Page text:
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Re: Fwd: OOC best practices


>         try
>         to program a Java to ooc translator (just to have some fun
>         trying to
>         port SWT to ooc language, like it was done with D) 
> That would be interesting - they really did it that way with D? Seems
> quite complicated. (Especially since the foreign interfaces of D/Java
> look different)
In fact there were two or three different approaches to SWT in D. Java
translator was one of them. The problem with that approach is
translating semantics and libraries. Translating syntax can be automated
within relative ease, but whe you find something like:

StringBuilder s = new StringBuilder("foo"); s.add("bar");

You must change the type and it's methods in target language, so it
adheres to existing ones (in ooc you would declare a String type and
accumulate more strings into it with the appropiate method)... or else,
you create a compatibility layer, by adding types similar to those of
Java (implementing the interface part you are interested on) and making
their implementations employ target language's types (something like a
Bridge Pattern). A project that takes this approach is, at some extent,
is ikvm.net (although it implements jvm on .net runtime, some parts of
it are translated for the sake of efficiency).

Of course it's a hard hard work, but think on the benefits: by
translating java.lang functions, you could progresively incorporate java
libs into ooc (think on iText, hibernate or log4j).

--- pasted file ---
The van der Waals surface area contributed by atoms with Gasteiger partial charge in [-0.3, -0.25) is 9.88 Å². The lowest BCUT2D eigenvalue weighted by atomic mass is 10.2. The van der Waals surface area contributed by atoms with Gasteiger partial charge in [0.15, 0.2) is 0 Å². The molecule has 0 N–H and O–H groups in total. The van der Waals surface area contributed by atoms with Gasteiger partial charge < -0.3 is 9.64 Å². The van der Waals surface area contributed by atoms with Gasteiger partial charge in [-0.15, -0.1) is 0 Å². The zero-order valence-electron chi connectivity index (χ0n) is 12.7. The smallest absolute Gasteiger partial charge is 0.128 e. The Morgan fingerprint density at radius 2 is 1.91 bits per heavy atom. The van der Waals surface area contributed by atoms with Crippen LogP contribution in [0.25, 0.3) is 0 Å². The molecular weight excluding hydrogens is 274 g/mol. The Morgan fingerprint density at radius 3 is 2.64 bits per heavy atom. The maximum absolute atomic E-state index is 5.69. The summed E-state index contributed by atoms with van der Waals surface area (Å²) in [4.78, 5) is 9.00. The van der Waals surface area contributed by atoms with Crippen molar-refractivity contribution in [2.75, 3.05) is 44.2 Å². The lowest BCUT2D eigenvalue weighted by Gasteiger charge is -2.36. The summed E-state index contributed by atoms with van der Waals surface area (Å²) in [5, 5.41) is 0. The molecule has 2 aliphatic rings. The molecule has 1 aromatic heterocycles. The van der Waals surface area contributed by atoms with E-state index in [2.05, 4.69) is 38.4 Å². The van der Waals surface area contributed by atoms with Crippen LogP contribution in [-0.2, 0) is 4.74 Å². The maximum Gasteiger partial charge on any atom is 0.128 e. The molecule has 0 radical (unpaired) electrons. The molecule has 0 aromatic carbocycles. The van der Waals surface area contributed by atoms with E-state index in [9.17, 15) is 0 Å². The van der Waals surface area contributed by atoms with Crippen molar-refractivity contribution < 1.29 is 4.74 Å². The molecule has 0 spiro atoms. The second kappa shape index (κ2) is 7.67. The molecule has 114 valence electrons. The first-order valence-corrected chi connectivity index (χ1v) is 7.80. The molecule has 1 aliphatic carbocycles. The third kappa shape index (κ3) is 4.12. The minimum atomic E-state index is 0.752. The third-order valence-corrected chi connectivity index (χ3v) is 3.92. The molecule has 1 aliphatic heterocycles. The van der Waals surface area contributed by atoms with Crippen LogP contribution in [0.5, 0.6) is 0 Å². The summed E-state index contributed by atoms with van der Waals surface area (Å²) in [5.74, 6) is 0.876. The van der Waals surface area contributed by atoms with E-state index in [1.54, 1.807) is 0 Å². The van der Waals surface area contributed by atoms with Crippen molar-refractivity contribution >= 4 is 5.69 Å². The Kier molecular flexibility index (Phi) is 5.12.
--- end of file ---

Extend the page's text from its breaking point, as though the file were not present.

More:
>          -- this is a comment 

> Well - even though they look nice, why add them since we already have
> '//' ?

Of course. I read some discussion about one line comments previously and
I stated my preference here. Actually, I'm mainly a C# programmer,  so
'//' look just right for my eyes. 
>         Sharp as macros are not (in my opinion) a good idea. ... 
> That's true but it would be potentially easier to read/to understand
> like "what is it he's calling here? is it a function? a macro?"
I don't believe that's a real problem. The great about macros (and just
to be sure about what's the topic here, I'm thinking in macros like in
scheme with higyene and all) is that you can forget about what they are
most of the time. That's not true with C #defines, where you must be
careful not to catch some variable, not to generate wrong syntax code). 
> Yeah I'm not sure about pragmas - what would they really be used for?
> I mean, most settings can be controlled with compiler command-line
> flags, so.. I don't know.
Of course, pragmas should not be used instead of compiler commands. It's
nonsense to think they're going to replace them. But think the useful it
would be to disable a warning in a point of the code, changing the byte
packing size on a single structure or even declaring directives for C
compiler (like if it should do C, pascal or stdcall calling styles on a


> P.S: Hit 'Reply All' next time, your answer was only sent to me. 
I'll try not to forget it, thank you.

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